Opinion on Bateau Down East 25

Discussion in 'Boat Design' started by MartinV, Aug 29, 2011.

  1. MartinV
    Joined: Jul 2011
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    Location: Netherlands

    MartinV Junior Member

    Hi guys,

    I would like to pose a question about the DE25 from Bateau (http://bateau.com/studyplans/DE25Cockpit_study.htm?prod=DE25Cockpit). But first I will explain what I am looking for in a boat and try to be as complete as possible.

    Where I want to sail (in the Netherlands that is) and at what speed:
    a) I want to sail in canals and on shallow lakes at (legally limited) speeds of around 4 kts in comfort (not wildley rocking about as another ship passes).
    b) I want to sail in larger, deeper lakes where speeds are (mostly) unlimited, but a top speed of 15-20 kts will do (in fair conditions).
    c) I want to sail to and from some offshore islands, which are separated from the mainland by mudflats (Wadden Sea). At low tides these will mostly dry up and one is bound by the faiways. At high tide (tidal differences up to 3m / 9ft) one can cross most of the mudflats with a draft up to 1m / 3ft. In between the islands themselves, there can be a strong tidal current and these areas are exposed to waves coming in from sea with northerly winds. When “island hopping” you can not always avoid these areas. Speeds are the same as mentioned above.

    Conditions in want to be able to safely sail in:
    In general up to 6-7 Bft. This will produce the following conditions in the areas mentioned above:
    a) very short waves up to 0,5m / 1-2 ft, with the risk of hitting the lakebed when making a navigation error
    b) short (3-5 sec), steep waves up to 1m / 3 ft
    c) roughly same as b), but some chaotic seas can develop with outgoing tide and inshore winds.

    Suffice it to say that these are conditions I am not seeking out to sail in, but I do not want to die in a bad weather boating accident when the weather turns evil unexpectedly, or be hoisted out of the sea by my former colleges and be their laughing stock.

    I do not mind to reduce speed in above mentioned conditions, but would like to maintain at least some form of forward motion (say 10 kts?) to reduce the exposure time to these conditions (at least for the passengers). I don’t want the boat to slam into the waves, but a pleasant sailing motion is ok.

    What I want the boat for:
    Day and multiple day cruises with a place to sleep and cook for 2, but able to take 4 on a day trip. A port-a-potti or a small head will do. A shower we will take in a harbour. It has to have a pilothouse, as an open boat is not suited for our climate. Then again, some room to leisure outside is more than welcome.

    Some other conditions I had in mind:
    Not a fuel guzzler (although I cannot provide figures, as I have no reference), safe, trailerable behind a tractor (my father in law collect old farming equipment, so ample tractors available), behind a car is not necessary (and besides, cars are a lot smaller here). Preferably inboard (stern drive?) engine, as outboards get stolen a lot here. Length around 7-8 m / 20-25 ft. I want to build it myself. I intend to build a little boat S&G style first next year to get some experience. I like the looks of workboats and classic boats (not so much these Bayliner things or one-in-a-dozen fair weather canal cruisers).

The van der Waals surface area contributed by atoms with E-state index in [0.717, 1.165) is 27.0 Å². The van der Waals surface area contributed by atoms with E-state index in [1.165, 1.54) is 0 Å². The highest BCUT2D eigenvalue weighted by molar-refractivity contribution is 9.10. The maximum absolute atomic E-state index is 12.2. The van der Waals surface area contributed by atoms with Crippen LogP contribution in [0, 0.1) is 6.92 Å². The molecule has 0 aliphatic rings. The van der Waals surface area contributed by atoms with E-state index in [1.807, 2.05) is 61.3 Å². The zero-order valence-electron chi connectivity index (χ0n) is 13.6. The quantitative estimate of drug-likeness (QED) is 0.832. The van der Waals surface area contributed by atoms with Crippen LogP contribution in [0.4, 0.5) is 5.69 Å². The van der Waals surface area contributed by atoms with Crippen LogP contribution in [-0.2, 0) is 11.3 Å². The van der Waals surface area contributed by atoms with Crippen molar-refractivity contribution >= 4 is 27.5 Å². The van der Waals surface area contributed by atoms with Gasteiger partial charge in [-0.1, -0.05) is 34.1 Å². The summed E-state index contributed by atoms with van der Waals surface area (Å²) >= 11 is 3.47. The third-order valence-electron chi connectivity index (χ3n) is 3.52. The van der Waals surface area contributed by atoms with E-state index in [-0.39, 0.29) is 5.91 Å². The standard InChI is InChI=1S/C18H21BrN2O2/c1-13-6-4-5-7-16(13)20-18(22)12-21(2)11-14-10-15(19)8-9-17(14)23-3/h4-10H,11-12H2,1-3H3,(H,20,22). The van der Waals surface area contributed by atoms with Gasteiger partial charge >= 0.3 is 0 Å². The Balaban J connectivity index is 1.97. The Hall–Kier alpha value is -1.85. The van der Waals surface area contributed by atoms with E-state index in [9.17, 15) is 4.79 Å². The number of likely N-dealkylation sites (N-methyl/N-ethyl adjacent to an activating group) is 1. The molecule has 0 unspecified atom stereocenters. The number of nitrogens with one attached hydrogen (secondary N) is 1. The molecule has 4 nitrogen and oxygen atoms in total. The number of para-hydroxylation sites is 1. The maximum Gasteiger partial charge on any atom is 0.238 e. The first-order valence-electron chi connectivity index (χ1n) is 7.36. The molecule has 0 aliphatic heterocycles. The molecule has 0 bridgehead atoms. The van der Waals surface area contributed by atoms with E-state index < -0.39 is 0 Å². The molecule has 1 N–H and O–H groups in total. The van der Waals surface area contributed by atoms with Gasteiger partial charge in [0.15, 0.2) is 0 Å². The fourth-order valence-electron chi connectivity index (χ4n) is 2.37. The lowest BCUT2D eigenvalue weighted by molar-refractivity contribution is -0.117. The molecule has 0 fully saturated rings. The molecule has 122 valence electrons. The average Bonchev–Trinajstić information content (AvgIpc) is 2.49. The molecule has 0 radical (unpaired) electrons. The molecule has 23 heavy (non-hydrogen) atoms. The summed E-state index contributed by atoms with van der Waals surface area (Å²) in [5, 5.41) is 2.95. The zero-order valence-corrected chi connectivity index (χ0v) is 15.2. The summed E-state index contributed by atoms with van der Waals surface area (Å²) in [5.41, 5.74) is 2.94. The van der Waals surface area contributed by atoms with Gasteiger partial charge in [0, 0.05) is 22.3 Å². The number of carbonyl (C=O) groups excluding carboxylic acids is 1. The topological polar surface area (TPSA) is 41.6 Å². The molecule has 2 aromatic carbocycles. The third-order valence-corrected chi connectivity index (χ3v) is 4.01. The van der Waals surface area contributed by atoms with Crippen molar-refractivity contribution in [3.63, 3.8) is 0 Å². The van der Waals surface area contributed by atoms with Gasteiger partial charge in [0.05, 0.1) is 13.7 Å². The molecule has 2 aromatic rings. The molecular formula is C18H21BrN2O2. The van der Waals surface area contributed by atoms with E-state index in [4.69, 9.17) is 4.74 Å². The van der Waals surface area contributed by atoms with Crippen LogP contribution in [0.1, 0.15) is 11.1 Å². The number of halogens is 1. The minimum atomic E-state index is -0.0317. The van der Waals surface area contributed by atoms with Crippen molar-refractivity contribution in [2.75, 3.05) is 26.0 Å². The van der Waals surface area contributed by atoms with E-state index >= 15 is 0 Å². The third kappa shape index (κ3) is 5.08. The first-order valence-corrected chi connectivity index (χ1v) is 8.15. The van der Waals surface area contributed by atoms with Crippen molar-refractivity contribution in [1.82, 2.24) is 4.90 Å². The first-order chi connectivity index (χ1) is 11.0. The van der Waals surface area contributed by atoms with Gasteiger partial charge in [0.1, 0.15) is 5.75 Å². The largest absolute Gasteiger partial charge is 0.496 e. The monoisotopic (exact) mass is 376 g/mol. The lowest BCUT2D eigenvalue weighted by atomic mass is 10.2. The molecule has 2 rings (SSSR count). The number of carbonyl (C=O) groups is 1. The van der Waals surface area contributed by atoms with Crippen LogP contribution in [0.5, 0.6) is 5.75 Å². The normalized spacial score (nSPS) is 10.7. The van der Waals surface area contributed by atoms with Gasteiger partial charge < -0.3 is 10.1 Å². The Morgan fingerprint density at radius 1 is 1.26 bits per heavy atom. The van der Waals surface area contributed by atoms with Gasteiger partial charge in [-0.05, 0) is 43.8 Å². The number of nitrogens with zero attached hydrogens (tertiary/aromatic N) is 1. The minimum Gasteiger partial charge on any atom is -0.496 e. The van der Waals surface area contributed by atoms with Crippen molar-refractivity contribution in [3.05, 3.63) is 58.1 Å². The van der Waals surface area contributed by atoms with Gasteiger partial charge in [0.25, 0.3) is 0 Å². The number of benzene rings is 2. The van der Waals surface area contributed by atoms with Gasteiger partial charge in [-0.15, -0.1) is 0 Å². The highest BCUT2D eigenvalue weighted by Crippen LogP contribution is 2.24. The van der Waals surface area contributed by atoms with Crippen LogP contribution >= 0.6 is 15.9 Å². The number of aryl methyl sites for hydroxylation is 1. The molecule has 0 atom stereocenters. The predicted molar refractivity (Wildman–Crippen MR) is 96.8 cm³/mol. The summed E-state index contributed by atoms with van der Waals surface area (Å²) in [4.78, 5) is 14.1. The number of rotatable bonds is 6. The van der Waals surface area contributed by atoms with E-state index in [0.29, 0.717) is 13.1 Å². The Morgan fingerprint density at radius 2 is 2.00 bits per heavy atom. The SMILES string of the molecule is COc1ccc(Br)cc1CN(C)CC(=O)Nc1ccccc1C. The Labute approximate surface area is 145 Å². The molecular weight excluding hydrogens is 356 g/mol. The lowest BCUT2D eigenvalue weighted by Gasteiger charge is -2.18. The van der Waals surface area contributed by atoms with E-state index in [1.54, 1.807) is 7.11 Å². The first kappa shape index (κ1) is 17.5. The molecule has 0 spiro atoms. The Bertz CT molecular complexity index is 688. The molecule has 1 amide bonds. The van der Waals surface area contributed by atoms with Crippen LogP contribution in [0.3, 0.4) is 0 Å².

Now, the Bateau DE25 seems to be just what I am looking for, but I would like your professional opinion if the design could take the wind and wave conditions I specified. I already asked and a stern drive is an option.

    For your imaging; I am a novice enthusiast and professional meteorologist and have sailed on the bigger ships of our navy (as a meteorologist). My experience with small boats is about 0.

    I hope you can shed some light on my question.
     
  2. keysdisease
    Joined: Mar 2006
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    keysdisease Senior Member

    I am not familiar with Bateau but I did take a close look at the link you provided. I am very familiar with the "down east" type hullform as I owned a Mainship 34 which uses this type hull. Typically this hullform means a very fine and deep forefoot (the V at the bow) to smooth entry into waves, hard chines (the turn aft from the bottom to the sides), shallow deadrise at the transom (almost a flat bottom at the aft end) and some length of keel to a full keel.

    This hull produces a smooth ride in the conditions and speeds you want to operate in. I see by the drawing that the plan includes spray rails which will help keep her dry going through wakes or a sea very nicely, and this type hull planes with little power.

    The keel may be problematic if you plan to "dry out" on the mud flats you describe

    One thing I noted on my own boat about handling, the fine deep enrty forward caused the boat to "wander" at slow speeds even with a full keel. This is called "bow steering" and the outdrive you plan on, because it will be heavier than an outboard and all the way aft, may actually improve handling at slow speed by bringing the bow up a little. It was never really a problem and when I got used to it I never gave it a second thought, until I gave the wheel to someone else and watched them steer "evasive torpedo."